Yeah, the MSI package is built with Advanced Installer. You can build a similar package with the freeware edition and use it for as long as you want. This isn't a separate download, it's the same full version, the freeware features are included in the Simple project.

 

We've built a lightweight MSI because admins using the tool were asking us to provide something with the smallest footprint possible. Some even asked us for a ZIP because they don't want to use additional tools on their packaging/testing machines. So, we are testing this "ZIP deployment" for another tool now, the MSIX Troubleshooter, we'll see how this goes.

Of course, we evaluated packaging it as an MSIX but this just wasn't the best option for our users at that time. We will probably re-evaluate it.

 

For the command line arguments, we use our own launcher. It is a custom version that also integrates the PSF launcher from Microsoft. We had it before PSF was launched so we kept on improving that with what Microsoft released.

For accessing files from inside the package with an external process, like Notepad, we rely on the package support framework. Here is an example where a process from the container launches Notepad and gives it as param the file path from the container.  I don't have the details on this implementation as the colleague that worked on it is on vacation.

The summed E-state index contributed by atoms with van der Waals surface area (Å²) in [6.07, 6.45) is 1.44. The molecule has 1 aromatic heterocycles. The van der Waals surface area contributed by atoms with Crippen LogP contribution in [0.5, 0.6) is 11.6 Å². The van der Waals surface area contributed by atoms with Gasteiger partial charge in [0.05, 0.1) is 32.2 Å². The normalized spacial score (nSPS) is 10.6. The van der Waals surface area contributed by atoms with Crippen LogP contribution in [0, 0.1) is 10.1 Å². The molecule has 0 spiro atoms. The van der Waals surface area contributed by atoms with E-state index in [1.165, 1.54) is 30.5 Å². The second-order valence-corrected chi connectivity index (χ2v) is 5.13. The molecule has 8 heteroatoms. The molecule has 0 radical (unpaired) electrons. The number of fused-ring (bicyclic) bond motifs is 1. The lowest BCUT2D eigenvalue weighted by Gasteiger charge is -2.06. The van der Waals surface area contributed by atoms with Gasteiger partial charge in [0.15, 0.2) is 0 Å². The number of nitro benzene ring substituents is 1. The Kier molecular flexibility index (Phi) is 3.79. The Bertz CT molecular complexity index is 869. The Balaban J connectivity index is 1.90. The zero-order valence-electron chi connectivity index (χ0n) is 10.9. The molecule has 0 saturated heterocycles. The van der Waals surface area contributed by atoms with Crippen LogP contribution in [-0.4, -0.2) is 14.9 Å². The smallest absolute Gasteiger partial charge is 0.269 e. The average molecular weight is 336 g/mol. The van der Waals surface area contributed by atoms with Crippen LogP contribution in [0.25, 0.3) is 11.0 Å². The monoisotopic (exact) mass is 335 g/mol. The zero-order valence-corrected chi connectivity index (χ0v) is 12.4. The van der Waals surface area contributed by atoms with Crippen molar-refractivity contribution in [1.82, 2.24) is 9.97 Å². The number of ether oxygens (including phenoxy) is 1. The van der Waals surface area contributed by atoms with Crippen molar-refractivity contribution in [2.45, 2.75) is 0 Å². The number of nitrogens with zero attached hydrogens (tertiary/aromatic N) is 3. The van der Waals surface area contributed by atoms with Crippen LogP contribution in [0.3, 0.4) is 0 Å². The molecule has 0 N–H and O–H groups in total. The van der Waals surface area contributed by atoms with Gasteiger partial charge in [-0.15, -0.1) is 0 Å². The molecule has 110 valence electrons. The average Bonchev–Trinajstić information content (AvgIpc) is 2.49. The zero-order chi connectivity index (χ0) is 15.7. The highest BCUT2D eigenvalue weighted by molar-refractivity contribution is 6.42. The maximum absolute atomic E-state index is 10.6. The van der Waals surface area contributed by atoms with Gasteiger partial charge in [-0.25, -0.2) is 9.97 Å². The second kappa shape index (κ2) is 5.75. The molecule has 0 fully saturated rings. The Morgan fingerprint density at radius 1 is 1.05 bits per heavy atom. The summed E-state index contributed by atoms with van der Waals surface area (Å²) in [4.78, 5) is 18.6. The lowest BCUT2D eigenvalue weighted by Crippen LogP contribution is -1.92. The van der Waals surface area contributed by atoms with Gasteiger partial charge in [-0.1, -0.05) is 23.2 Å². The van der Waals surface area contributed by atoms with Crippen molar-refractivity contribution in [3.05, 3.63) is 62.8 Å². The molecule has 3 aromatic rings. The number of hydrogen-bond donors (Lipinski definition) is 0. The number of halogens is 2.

Re: running inside the container.  We don't know anything more than what is documented in the public docs. We don't use any Win32 API.
The only problem/limitation I had with it was that it could not launch explorer.exe inside the container, but in other cases, it usually worked.


Re: The moment I sign it, the app breaks. Have you tested the signed application without packaging it as an MSIX? It is strange for an app to crash just because it is digitally signed. The container, on the other hand, could be a source of headaches. We would all love a better debugging experience and I fully support your feedback to Microsoft, that is why I just added my feedback on the parts where I considered useful.

 

Thanks. I haven't tested signed-but-unpackaged, I'll do that once I finish my current pile of bugs.

I've found a workaround for the subprocess/VFS issues. If sub-processes are run in the redirected path then they seem to work properly, or at least cmd.exe does. So that leaves the question of how to know where the redirected path is.

My solution is to, at startup in native code, change the values of the LOCALAPPDATA and APPDATA environment vars (which my app uses) to be the output of SHGetKnownFolderPath with the KF_FLAG_RETURN_FILTER_REDIRECTION_TARGET flag. This returns the path that Windows is redirecting writes to. By using this location directly instead of relying on the redirection, it appears to have fixed my issue. The nice thing about this is, it will automatically work for any program that uses the right environment variables in the process tree.

This preserves the VFS functionality whilst working around whatever bug is breaking things.